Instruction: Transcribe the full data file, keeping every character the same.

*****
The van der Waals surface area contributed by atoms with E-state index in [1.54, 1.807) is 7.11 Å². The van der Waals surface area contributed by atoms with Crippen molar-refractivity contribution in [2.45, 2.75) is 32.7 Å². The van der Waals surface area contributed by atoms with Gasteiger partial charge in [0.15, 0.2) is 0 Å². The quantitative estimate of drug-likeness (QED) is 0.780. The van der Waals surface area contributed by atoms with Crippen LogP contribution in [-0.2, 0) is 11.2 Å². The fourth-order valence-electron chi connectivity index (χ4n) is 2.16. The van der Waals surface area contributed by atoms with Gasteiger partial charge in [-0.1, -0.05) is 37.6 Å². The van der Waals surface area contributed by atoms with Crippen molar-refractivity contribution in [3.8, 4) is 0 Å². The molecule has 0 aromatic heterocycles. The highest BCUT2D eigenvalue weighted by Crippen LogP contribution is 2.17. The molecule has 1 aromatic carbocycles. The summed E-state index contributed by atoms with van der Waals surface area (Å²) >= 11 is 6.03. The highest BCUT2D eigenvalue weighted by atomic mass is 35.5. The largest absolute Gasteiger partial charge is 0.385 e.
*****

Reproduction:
The van der Waals surface area contributed by atoms with E-state index in [1.54, 1.807) is 7.11 Å². The van der Waals surface area contributed by atoms with Crippen molar-refractivity contribution in [2.45, 2.75) is 32.7 Å². The van der Waals surface area contributed by atoms with Gasteiger partial charge in [0.15, 0.2) is 0 Å². The quantitative estimate of drug-likeness (QED) is 0.780. The van der Waals surface area contributed by atoms with Crippen LogP contribution in [-0.2, 0) is 11.2 Å². The fourth-order valence-electron chi connectivity index (χ4n) is 2.16. The van der Waals surface area contributed by atoms with Gasteiger partial charge in [-0.1, -0.05) is 37.6 Å². The van der Waals surface area contributed by atoms with Crippen molar-refractivity contribution in [3.8, 4) is 0 Å². The molecule has 0 aromatic heterocycles. The highest BCUT2D eigenvalue weighted by Crippen LogP contribution is 2.17. The molecule has 1 aromatic carbocycles. The summed E-state index contributed by atoms with van der Waals surface area (Å²) >= 11 is 6.03. The highest BCUT2D eigenvalue weighted by atomic mass is 35.5. The largest absolute Gasteiger partial charge is 0.385 e.